Synopses & Reviews
It's been said that if you want a friend in Washington, you should buy a dog. Unfortunately, there's some truth to that: there are few places in the world where the turncoats and careerists are so highly rewarded and where loyalty is equated with stupidity.
Luckily, another bit of wisdom about the Beltway is also true: the people in Washington aren't like the ones in the rest of the country. The American people treasure loyalty. They stick by a friend when he needs them. They forgive him when he's wrong. They understand the difference between politics and friendship. They are true to their ideals and their schools, loyal to their families and their God.
In "Stickin', " the always colorful and insightful political strategist James Carville, who has been accused of being loyal, examines this much-maligned and misunderstood political good. Along the way, he looks at loyalty in the family and among friends, in theory and in practice. He praises some loyal people and skewers some deserving backstabbers. And, of course, it wouldn't be a Carville book if he didn't provide recipes for some good home cooking.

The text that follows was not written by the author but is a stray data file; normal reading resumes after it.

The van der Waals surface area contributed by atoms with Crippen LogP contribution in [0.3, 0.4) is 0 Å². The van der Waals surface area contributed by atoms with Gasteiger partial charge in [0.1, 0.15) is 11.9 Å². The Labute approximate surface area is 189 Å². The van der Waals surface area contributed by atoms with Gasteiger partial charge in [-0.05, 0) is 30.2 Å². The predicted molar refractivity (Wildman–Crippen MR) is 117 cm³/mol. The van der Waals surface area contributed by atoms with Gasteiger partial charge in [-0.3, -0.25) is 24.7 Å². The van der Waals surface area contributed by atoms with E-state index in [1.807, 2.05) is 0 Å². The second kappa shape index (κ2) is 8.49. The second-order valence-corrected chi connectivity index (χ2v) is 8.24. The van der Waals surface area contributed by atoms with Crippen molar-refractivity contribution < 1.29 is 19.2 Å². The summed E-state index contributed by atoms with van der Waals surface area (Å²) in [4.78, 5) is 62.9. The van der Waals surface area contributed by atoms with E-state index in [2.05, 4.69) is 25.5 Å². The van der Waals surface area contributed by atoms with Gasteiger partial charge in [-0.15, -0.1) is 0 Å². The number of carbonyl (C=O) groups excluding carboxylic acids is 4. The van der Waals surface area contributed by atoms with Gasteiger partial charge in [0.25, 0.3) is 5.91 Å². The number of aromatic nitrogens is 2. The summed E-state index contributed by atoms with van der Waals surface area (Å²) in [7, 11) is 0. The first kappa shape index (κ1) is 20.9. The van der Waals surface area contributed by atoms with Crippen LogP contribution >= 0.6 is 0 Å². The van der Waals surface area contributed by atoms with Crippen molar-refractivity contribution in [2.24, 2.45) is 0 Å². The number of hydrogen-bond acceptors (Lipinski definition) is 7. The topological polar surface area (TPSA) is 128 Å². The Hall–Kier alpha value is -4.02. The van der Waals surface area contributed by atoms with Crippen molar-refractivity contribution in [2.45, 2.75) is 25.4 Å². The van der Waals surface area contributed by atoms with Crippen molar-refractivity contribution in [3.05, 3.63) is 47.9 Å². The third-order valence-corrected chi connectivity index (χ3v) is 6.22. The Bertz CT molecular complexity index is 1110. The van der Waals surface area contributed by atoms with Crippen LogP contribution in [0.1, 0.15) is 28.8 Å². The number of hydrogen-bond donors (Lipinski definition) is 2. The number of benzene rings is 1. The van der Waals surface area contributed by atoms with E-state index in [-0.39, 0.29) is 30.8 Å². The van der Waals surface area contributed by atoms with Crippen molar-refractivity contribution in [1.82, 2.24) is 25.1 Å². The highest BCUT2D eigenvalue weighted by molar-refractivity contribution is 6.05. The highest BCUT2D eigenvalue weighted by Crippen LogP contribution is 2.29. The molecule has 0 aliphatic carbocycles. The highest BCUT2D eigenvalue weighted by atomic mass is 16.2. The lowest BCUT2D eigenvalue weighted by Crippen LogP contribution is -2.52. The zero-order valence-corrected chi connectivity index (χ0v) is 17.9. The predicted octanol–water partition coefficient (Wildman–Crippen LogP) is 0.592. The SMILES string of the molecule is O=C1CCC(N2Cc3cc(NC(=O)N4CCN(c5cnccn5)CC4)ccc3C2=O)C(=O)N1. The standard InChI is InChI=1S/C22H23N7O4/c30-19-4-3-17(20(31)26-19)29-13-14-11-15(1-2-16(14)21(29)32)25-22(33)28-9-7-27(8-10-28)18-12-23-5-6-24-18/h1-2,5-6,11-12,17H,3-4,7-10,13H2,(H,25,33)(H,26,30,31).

About the Author
James Carville is the author or coauthor of three bestselling books: All's Fair; We're Right, They're Wrong; and...And the Horse He Rode In On. He lives in Virginia with his wife and two daughters.
Table of Contents
Why I stuck with Bill Clinton -- Sticking together -- Sticking it to my enemies -- Drawing the line -- In theory -- My family -- My friends -- In the name of God -- My country -- My politics -- I swear: Loyalty oaths, Hitler, and McCarthy -- Traitors' hall of shame -- Sports section: Jackie Robinson, Pee Wee Reese, and loyalty in sports -- Business section: Brand loyalty and spending money -- Arts section: Shakespeare, the Sopranos, and Andy Griffith -- Louisiana loyalty lunch -- War: Ultimate test -- Conclusion.